Peter Dutton branded Australia’s ‘most unwanted’ politician

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Peter Dutton has been labelled Australia's "most unwanted" politician in an online poll by GetUp. Source: Getty

Peter Dutton has been named Australia’s “most unwanted” politician in an online poll run by left-leaning activist group GetUp.

The Minister for Home Affairs came out on top with 22,028 Aussies voting the as the “hard-right” politician they would most like to see booted out of parliament at the upcoming federal election.

Dutton was shortlisted in the poll due to his desire to “abandon the Paris Agreement”, his ministerial responsibilities for Manus and Nauru and the failed leadership coup he launched against then-Prime Minister Malcolm Turnbull in August last year.

In a post shared on the GetUp Twitter page, the group said their aim is to free parliament of the “unwanted” politicians who are holding back progress on certain issues.

“Freeing parliament from politicians like these guys could pave the way for action to address climate change and end the deliberate inhumane treatment of refugees,” GetUp wrote.

Speaking out following the announcement on Thursday, Dutton claimed the results won’t have any negative effect on residents in his division.

“GetUp is affiliated with the Greens and Labor,” he said in a statement. “It’s run by left-wing extremists and to be at odds with GetUp extremists is a badge of honour. Ironically the more they attack me personally the more people in Dickson get turned off their fanatical rants.”

Other politicians highlighted in the poll were Tony Abbott in second position with 15,932 people claiming they want the pollie out of parliament, followed by George Christensen with 6,090, Barnaby Joyce with 5,065 and Christian Porter rounding off the top five with 4,458 votes.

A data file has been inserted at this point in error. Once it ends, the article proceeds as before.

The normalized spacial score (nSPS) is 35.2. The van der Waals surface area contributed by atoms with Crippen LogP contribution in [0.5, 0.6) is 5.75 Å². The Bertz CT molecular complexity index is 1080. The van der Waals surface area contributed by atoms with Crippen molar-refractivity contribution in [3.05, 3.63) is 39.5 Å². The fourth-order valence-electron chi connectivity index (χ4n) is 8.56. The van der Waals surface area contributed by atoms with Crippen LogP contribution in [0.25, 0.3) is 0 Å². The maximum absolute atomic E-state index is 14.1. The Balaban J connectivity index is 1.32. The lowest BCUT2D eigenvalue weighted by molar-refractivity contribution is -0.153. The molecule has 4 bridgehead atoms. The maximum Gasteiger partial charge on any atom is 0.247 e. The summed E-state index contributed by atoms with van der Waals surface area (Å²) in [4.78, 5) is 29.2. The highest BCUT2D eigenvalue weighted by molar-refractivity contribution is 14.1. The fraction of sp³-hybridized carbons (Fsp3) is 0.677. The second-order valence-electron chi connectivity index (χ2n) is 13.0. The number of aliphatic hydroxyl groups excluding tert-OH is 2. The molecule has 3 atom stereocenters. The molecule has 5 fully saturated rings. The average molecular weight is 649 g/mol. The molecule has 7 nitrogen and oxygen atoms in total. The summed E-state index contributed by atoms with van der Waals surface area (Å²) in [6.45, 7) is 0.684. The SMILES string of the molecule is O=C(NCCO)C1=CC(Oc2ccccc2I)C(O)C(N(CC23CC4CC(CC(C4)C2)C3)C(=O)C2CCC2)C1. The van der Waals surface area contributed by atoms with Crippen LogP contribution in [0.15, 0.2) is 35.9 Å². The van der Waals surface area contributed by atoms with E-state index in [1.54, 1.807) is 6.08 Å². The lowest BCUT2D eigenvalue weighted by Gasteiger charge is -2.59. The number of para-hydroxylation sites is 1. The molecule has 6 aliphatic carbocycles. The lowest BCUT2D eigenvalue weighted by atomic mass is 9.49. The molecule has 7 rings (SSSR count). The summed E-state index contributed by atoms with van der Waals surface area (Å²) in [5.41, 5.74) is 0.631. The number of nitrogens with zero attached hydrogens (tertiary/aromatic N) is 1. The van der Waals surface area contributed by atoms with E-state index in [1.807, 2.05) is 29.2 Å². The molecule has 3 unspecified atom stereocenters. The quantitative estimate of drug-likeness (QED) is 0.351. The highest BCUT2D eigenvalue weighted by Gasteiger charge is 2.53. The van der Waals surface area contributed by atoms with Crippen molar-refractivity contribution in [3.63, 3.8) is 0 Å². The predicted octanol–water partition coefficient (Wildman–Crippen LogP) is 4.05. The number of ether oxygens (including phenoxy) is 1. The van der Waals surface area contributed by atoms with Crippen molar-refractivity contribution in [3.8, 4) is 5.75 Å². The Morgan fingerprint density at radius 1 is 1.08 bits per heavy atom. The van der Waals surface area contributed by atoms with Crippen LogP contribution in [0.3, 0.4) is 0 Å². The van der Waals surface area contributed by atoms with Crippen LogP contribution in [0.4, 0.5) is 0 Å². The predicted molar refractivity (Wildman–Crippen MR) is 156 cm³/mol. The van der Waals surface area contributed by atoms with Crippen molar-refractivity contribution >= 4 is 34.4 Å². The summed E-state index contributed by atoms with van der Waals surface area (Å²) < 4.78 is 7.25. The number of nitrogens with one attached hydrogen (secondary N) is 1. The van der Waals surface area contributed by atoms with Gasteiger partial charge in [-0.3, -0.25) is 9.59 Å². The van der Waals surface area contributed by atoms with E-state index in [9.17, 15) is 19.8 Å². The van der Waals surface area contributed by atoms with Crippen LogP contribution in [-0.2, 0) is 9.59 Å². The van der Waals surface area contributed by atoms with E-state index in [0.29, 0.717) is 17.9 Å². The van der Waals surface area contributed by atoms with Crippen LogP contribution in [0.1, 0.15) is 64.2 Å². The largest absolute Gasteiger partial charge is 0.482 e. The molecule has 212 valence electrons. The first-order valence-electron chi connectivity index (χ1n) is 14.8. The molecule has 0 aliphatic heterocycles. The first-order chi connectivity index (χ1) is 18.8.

Current Prime Minister Scott Morrison also made an appearance in the number six spot with 3,835, along with Greg Hunt with 2,312 and Josh Frydenberg with 1,851. 

With the results of the poll in the public domain, GetUp National Director Pail Oosting said the group will now work to determine which “hard right” MPs they target in the upcoming election in May.

According to Oosting, GetUp will be ramping up its campaign in the coming months in an attempt to sway voters ahead of the federal election.

“Australia can become a world leader in renewable energy. We can close Manus and Nauru and ensure all refugees find safety,” he told Starts at 60. “We can make the ABC bigger and better than ever before. We can stop tormenting jobseekers and start talking about a National Jobs Guarantee. If, and only if, we sweep away the hard right wreckers for good.”

What are your thoughts on the poll results? Are there any pollies you would like to see the back of in 2019?

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